Good to hear the Matching Mole arrived. Your post reminded me of the time I bought that album. Way back in the early 70s I was living in a small South African city called Grahamstown. In those days the procedure was, having spotted a new album to buy in Melody Maker (which usually arrived a month or so after publication), to order it from the UK (Cob Records in Porthmadog, Wales). This process usually took about 12 weeks because everything was done by snail mail. This time, after the album had not arrived after about 16 weeks, I gave it up as lost, probably confiscated by overzealous South African customs officers (which was fairly common). And then, after about 18 weeks, the parcel suddenly arrived at my door with the words “Possibly in South Africa” scribbled on it. Apparently I had not written my address fully and the people at Cob assumed I lived in the Australian town of Grahamstown. When it got there, the Australians luckily directed it to South Africa and into my grateful hands. I can vividly remember opening the package and seeing that white cover with the two moles staring at each other and the pictures of the musicians on the back. Exquisite. Miraculously the cover was in pristine condition despite travelling half way around the world and back. The first track I played was ‘O Caroline’ and I was blown away by its beauty.
    Last edited by Munster; 2 Weeks Ago at 06:51 PM.
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  9. #109
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    Quote Originally Posted by aith01 View Post
    Just got a near-mint copy of the first Matching Mole LP in the mail today. Finally!

    Listening to it now; this one never gets old for me. Now if I could just find a Rotters' Club LP somewhere...
    Niiiice!

  10. #110
    Quote Originally Posted by Munster View Post
    Good to hear the Matching Mole arrived. Your post reminded me of the time I bought that album. Way back in the early 70s I was living in a small South African city called Grahamstown. In those days the procedure was, having spotted a new album to buy in Melody Maker (which usually arrived a month or so after publication), to order it from the UK (Cob Records in Porthmadog, Wales). This process usually took about 12 weeks because everything was done by snail mail. This time, after the album had not arrived after about 16 weeks, I gave it up as lost, probably confiscated by overzealous South African customs officers (which was fairly common). And then, after about 18 weeks, the parcel suddenly arrived at my door with the words “Possibly in South Africa” scribbled on it. Apparently I had not written my address fully and the people at Cob assumed I lived in the Australian town of Grahamstown. When it got there, the Australians luckily directed it to South Africa and into my grateful hands. I can vividly remember opening the package and seeing that white cover with the two moles staring at each other and the pictures of the musicians on the back. Beautiful. Miraculously the cover was in pristine condition despite travelling half way around the world and back. The first track I played was ‘O Caroline’ and I was blown away by its beauty.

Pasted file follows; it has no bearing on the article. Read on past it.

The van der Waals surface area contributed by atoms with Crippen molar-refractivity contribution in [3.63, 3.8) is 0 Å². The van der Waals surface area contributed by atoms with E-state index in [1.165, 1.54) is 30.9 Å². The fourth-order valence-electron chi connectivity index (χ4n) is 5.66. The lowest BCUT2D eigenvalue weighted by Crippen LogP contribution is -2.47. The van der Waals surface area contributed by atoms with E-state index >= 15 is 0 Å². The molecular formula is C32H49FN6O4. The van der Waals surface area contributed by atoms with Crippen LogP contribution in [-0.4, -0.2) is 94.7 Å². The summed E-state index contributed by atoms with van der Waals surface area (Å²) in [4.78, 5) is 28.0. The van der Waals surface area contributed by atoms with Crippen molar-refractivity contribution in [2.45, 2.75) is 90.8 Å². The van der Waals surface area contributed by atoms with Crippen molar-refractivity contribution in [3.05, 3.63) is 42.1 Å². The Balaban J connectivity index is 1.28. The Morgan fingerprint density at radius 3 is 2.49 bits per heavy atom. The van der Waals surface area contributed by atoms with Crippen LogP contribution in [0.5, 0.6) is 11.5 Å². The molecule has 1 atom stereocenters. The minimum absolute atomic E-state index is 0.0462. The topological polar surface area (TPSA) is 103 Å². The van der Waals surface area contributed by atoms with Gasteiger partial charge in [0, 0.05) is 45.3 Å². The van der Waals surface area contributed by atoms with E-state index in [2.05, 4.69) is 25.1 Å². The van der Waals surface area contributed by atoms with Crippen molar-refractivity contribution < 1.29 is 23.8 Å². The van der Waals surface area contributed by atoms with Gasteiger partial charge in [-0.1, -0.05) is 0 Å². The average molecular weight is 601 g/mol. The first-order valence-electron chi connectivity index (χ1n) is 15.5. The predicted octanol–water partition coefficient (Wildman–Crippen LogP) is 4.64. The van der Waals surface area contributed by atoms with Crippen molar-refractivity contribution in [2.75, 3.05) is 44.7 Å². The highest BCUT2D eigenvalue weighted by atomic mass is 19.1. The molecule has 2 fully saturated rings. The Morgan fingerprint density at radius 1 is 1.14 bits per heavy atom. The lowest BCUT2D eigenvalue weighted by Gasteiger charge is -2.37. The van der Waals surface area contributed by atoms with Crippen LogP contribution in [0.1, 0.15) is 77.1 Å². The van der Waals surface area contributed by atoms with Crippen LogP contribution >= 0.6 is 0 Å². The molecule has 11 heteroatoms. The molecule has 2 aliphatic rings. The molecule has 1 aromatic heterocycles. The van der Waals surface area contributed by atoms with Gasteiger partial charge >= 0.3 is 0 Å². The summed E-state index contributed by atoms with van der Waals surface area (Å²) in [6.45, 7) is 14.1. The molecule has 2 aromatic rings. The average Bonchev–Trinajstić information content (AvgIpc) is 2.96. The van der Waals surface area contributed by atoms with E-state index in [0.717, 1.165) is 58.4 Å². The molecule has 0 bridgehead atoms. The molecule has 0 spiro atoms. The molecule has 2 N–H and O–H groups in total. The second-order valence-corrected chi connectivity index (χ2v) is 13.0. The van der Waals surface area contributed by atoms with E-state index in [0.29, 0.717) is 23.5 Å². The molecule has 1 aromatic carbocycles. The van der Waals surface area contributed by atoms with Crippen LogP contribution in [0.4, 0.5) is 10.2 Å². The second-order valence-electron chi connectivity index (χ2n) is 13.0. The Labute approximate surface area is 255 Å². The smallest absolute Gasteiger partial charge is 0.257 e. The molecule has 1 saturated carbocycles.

Great story, man. Thanks for sharing.

    I can only imagine what it must have been like at that time, the excitement of finally receiving the record after waiting all that time and then getting to hear it. "O Caroline" blew me away the first time I heard it too; those opening bars were just so beautiful. Not what I was expecting, but exactly what I wanted to hear.
    "what's better, peanut butter or g-sharp minor?"
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  11. #111
    Highly Evolved Orangutan JKL2000's Avatar